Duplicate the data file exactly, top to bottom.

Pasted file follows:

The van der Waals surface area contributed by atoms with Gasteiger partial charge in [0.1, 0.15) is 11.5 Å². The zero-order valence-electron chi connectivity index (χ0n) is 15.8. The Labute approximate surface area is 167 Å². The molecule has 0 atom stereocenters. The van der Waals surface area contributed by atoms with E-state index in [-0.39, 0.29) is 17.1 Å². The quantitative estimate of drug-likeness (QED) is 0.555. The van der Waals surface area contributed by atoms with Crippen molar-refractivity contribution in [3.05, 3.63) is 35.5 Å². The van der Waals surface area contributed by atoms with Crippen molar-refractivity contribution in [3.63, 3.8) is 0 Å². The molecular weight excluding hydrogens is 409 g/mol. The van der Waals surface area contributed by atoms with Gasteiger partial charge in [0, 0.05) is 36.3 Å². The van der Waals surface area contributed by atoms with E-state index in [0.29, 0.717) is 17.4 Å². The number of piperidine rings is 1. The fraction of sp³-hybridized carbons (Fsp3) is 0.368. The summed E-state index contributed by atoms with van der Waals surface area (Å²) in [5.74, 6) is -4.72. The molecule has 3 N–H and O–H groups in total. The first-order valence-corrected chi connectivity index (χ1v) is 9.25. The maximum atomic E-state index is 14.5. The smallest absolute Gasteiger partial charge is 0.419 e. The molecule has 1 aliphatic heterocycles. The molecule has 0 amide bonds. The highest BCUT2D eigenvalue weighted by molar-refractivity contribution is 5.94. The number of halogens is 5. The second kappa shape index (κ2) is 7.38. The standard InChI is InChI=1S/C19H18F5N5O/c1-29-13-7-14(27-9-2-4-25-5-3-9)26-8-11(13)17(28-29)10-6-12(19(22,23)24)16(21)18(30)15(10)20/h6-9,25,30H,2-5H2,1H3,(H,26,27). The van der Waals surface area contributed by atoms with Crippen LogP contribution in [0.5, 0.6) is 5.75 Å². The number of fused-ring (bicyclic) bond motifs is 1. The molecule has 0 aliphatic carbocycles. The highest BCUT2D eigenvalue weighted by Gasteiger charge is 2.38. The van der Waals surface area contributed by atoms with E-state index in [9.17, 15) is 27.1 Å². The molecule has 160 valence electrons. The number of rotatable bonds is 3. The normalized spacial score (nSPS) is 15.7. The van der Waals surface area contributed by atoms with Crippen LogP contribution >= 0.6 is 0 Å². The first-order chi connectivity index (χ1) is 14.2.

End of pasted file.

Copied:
The van der Waals surface area contributed by atoms with Gasteiger partial charge in [0.1, 0.15) is 11.5 Å². The zero-order valence-electron chi connectivity index (χ0n) is 15.8. The Labute approximate surface area is 167 Å². The molecule has 0 atom stereocenters. The van der Waals surface area contributed by atoms with E-state index in [-0.39, 0.29) is 17.1 Å². The quantitative estimate of drug-likeness (QED) is 0.555. The van der Waals surface area contributed by atoms with Crippen molar-refractivity contribution in [3.05, 3.63) is 35.5 Å². The van der Waals surface area contributed by atoms with Crippen molar-refractivity contribution in [3.63, 3.8) is 0 Å². The molecular weight excluding hydrogens is 409 g/mol. The van der Waals surface area contributed by atoms with Gasteiger partial charge in [0, 0.05) is 36.3 Å². The van der Waals surface area contributed by atoms with E-state index in [0.29, 0.717) is 17.4 Å². The number of piperidine rings is 1. The fraction of sp³-hybridized carbons (Fsp3) is 0.368. The summed E-state index contributed by atoms with van der Waals surface area (Å²) in [5.74, 6) is -4.72. The molecule has 3 N–H and O–H groups in total. The first-order valence-corrected chi connectivity index (χ1v) is 9.25. The maximum atomic E-state index is 14.5. The smallest absolute Gasteiger partial charge is 0.419 e. The molecule has 1 aliphatic heterocycles. The molecule has 0 amide bonds. The highest BCUT2D eigenvalue weighted by molar-refractivity contribution is 5.94. The number of halogens is 5. The second kappa shape index (κ2) is 7.38. The standard InChI is InChI=1S/C19H18F5N5O/c1-29-13-7-14(27-9-2-4-25-5-3-9)26-8-11(13)17(28-29)10-6-12(19(22,23)24)16(21)18(30)15(10)20/h6-9,25,30H,2-5H2,1H3,(H,26,27). The van der Waals surface area contributed by atoms with Crippen LogP contribution in [0.5, 0.6) is 5.75 Å². The number of fused-ring (bicyclic) bond motifs is 1. The molecule has 0 aliphatic carbocycles. The highest BCUT2D eigenvalue weighted by Gasteiger charge is 2.38. The van der Waals surface area contributed by atoms with E-state index in [9.17, 15) is 27.1 Å². The molecule has 160 valence electrons. The number of rotatable bonds is 3. The normalized spacial score (nSPS) is 15.7. The van der Waals surface area contributed by atoms with Crippen LogP contribution >= 0.6 is 0 Å². The first-order chi connectivity index (χ1) is 14.2.